USFS has one fully operational C-23B

The U.S. Army transferred 15 to the U.S. Forest Service

Air Tanker Base Observation team sherpa C-23B
Air Tanker Base Observation Team and Aircrew with a C-23B, August 23-29, 2016. L to R: Shane Ralston (MSO), Billy Phillips (MSO), Abe Fandrich (MSO), Brad Richards (RDD), Matt Huse (IWA), Robbie Cline (BJC), Leslie Casavan (SBD), Frank Castillo (MSO), Marc Durocher (SMX). The team of agency airtanker base and fixed-wing base qualified personnel were tasked by the USFS Washington Office Aviation Division to observe a number of airtanker bases and fixed-wing bases in terms of how they manage the aircraft. They also asked questions about training and experience of the base personnel.

The National Defense Authorization Act for 2014 signed by the President December 13, 2013 not only transferred seven Coast Guard HC-130H aircraft to the U.S. Forest Service to be converted into air tankers, it also directed that 15 C-23B Sherpas be transferred from the U.S. Army to the USFS. The legislation directed that the change of ownership occur within 45 days of the bill being signed.

Now that over 2 1/2 years have passed, the USFS has one Sherpa that is fully reconfigured, operational, and available to be used on a daily basis. The agency refers to it as the National Logistical Sherpa and is using it this year to haul cargo. It will not be used this year for paracargo or smokejumper missions.

According to an information sheet distributed by the Forest Service, the aircraft has a crew of four, two pilots and two loadmasters. It can carry up to 18 passengers or a payload of 7,280 pounds of fuel and cargo. It has a range of 550 miles (with 4,000 pounds of cargo), a cruise speed of 198 knots, is IFR capable, and costs $2,310 an hour to operate.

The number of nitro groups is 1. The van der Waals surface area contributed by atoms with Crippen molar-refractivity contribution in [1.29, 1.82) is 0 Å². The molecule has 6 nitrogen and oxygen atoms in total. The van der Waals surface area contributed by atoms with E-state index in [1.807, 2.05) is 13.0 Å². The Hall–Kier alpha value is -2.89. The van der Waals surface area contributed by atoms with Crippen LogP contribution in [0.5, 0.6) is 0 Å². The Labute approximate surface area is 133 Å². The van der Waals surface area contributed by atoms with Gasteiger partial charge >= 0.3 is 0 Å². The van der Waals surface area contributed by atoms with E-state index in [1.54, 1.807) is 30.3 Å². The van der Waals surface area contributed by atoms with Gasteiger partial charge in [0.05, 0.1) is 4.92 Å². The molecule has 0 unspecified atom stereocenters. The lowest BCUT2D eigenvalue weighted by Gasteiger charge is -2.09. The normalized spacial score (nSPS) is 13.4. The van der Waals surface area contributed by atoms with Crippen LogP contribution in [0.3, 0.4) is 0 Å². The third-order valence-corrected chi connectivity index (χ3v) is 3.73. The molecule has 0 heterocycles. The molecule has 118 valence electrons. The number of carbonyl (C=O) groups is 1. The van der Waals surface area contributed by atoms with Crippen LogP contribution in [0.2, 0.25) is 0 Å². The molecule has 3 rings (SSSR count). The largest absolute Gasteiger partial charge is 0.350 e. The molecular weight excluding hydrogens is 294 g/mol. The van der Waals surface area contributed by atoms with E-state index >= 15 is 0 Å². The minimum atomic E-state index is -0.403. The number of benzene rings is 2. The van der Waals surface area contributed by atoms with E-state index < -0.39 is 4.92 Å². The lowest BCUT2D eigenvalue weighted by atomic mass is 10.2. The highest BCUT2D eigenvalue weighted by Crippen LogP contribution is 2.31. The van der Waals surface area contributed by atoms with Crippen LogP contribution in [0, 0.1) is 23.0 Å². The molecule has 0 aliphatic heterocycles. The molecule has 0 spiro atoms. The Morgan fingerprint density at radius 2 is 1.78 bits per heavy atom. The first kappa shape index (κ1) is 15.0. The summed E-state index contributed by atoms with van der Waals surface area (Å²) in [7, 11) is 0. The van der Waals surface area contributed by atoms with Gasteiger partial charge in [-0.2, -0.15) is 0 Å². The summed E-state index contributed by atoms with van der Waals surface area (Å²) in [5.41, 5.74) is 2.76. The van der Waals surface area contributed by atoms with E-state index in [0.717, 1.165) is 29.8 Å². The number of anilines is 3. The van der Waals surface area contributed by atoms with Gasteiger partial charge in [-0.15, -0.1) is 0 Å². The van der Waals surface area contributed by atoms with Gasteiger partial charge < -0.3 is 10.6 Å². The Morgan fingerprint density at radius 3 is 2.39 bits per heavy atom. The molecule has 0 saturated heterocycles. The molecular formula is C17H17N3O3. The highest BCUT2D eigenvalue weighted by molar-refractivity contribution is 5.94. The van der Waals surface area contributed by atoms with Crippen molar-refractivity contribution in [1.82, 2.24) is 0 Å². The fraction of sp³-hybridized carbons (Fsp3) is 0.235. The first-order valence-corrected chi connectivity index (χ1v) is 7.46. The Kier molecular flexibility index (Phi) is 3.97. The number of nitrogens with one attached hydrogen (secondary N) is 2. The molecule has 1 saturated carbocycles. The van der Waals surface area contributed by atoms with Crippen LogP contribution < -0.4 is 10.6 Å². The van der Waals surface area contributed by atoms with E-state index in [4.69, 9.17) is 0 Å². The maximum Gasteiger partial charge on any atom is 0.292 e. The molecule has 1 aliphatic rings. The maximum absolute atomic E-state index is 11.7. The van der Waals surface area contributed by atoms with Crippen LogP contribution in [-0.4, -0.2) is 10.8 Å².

The military version of the aircraft is called the C-23B. The civilian variation is variously known as SD3-60, SD-360, and Short 360. 

The Forest Service is calling their aircraft an SD3-60 because they are pursuing Federal Aviation Administration civil certification of the non-certificated C-23B aircraft. This would enable the agency to use them to perform several aerial firefighting missions in addition to delivering smokejumpers and cargo.

These tasks could include transporting fire crews, incident management teams, and other overhead and support personnel to airfields and airports that larger transport planes could not use; transporting cargo and communications equipment; and supporting all-hazards incidents. In the future SD3-60s could also be used for off-season/non-fire personnel/administrative support; interagency cooperative agreements (i.e. DoD jumpers, Air Force Academy, Customs & Border Protection); smokejumper and rappel boost; large fire support; Law Enforcement and Investigations Rapid Response Teams; tactical supply support; infrared mapping; search and rescue; wild horse feeding; and as a training platform.

The USFS expects to bring 9 more of the 15 aircraft into service beginning in 2017 primarily to be used as smokejumper aircraft. One will be used for parts while four will remain in storage for the time being.

The aircraft will be flown by USFS and contractor pilots, under a  Government-Owned/Mixed-Operations (GO/MO) model for the SD3-60 fleet.

C-23B at Neptune
C-23Bs being worked on by Neptune Aviation. Neptune photo.

Neptune Aviation has the contract for maintenance of the aircraft which includes modifying them to be eligible to be certificated as civilian SD3-60’s. Their work was at first done in Ogden, Utah, but has been relocated to Missoula.  Field Aviation in Oklahoma City received a contract for installing glass cockpits.

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One thought on “USFS has one fully operational C-23B”

  1. How do I get a job with the USFS flying C-130s? I have 1500 hours as a NAV and Instructor, but that was a lifetime ago. I do have a good knowledge of fire behavior and weather. Thank you.

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